Enough of this cold weather backpacking misery we had been putting ourselves through, time to plan a trip in the summer and hit up some hot springs! A quick search for “hot springs” and “Colorado” will inevitably pull up one of the most picturesque and somewhat difficult to get to soaking grounds in the state, Conundrum Hot Springs (not far from Aspen). We started planning a trip around Conundrum and also decided to hit up another popular backpacking destination, Maroon Bells.
After the requisite shittyness that is Nebraska and eastern Colorado, we had an exciting, rain-soaked drive over the Front Range of the Rockies and on to our home base for the week, Glenwood Springs. We had decided on Glenwood due to its proximity to our destinations and unlike Aspen, we wouldn’t have to sign away our first born child to stay there for a few nights. The Residence Inn fit the bill perfectly, we could use our Marriott points, it had a kitchenette, available laundry, and most importantly, was within walking distance to nearly everything in town including the hot springs and downtown area.
Upon arriving, we had two goals: to soak in the Glenwood Springs Hot Springs, and to eat some real food. We unloaded our gear in the room and asked the concierge where the nearest place to get some good food and a great beer was. She recommended Glenwood Canyon Brewing Company so we grabbed our swim suits and headed downtown.
The Glenwood Springs hot springs really resembles a public pool more than a natural spring, but it was divided up into two temperature sections and has nice stone benches to sit on in the water. It was a little pricey at $14 per person, but well worth it after a long drive.
We were a little salty about the price of admission upon entry, but found that you could get stamped on your way out and come back any time that day. After a nice relaxing swim, we showered up and headed to the Glenwood Canyon Brewing Company.
The brewery was just a short walk away and featured delicious locally-sourced food and excellent beer. The service was friendly and prices were reasonable. To capitalize on the reentry policy of the hot springs, we returned for one more swim in the springs, which, after a hearty dinner and some beers, inevitably made us incredibly sleepy.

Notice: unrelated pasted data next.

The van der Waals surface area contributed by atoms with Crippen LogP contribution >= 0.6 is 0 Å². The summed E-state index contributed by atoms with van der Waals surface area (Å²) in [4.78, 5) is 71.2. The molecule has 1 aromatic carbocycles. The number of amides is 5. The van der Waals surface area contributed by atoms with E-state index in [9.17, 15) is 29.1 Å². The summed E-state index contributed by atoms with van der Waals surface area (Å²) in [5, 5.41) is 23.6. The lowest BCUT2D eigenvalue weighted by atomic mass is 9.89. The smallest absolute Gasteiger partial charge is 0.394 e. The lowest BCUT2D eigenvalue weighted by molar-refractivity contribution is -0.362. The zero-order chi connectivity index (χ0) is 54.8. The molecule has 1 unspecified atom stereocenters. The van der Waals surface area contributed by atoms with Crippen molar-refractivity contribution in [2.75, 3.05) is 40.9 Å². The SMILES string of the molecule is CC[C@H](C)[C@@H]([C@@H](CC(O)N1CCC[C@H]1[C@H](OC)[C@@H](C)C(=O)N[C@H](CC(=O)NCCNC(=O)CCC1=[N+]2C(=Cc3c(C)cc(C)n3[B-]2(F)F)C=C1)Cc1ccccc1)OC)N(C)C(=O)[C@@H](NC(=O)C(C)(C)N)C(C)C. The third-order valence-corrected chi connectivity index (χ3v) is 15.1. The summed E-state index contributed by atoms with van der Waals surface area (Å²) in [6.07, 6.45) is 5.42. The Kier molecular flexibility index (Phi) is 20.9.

The next part of our journey was what could only be called a learning experience. We wanted to build in a day of altitude acclimatization before we began the uphill slog to Conundrum Hot Springs, so we had decided we would go car camping for a night. Sylvan Lake Campground seemed like a nice enough place online and on the map didn’t look too far out of the way so we had made a reservation a few weeks prior. The drive was, as with many Colorado treks, further than it looked on the map. The visitor center staff was friendly and helpful, and there my compliments will end. Sylvan Lake campground was choked with obnoxious ATVs, motor-cross bikes, and RVs with their requisite generators. Apparently, there was a 4WD road nearby that brought them there. Undaunted, we set up camp and tried to make the best of it.
At least the weather was nice! We basked in the sun, ate some great camp food, and did some reading. When we tired of sitting around camp, we explored the limited offerings of the campground and lake, but decided not to hit up the hiking trails; there would be plenty of that in the coming days. Bedtime came early because we knew the next day we had to drive to the Conundrum Hot Springs trail head just outside of Aspen, and then hike around 9 miles to get to the springs themselves.
Our restful night of sleep under the stars was almost immediately interrupted by semi after semi bringing loads of cows to some unknown destination for what seemed like all night. Around 4am we were awoken by dozens of bellowing cows not 50 yards from our tent! The “unknown destination” had actually been the very park we were camping in. We tried to sleep for another hour, but the fucking cows just kept getting louder and closer so we decided it was better to break camp and get an early start on the day. As you might guess, we were not sad to leave the Sylvan Lake Campground, and quickly found ourselves speeding toward Aspen and what promised to be a much more enjoyable experience.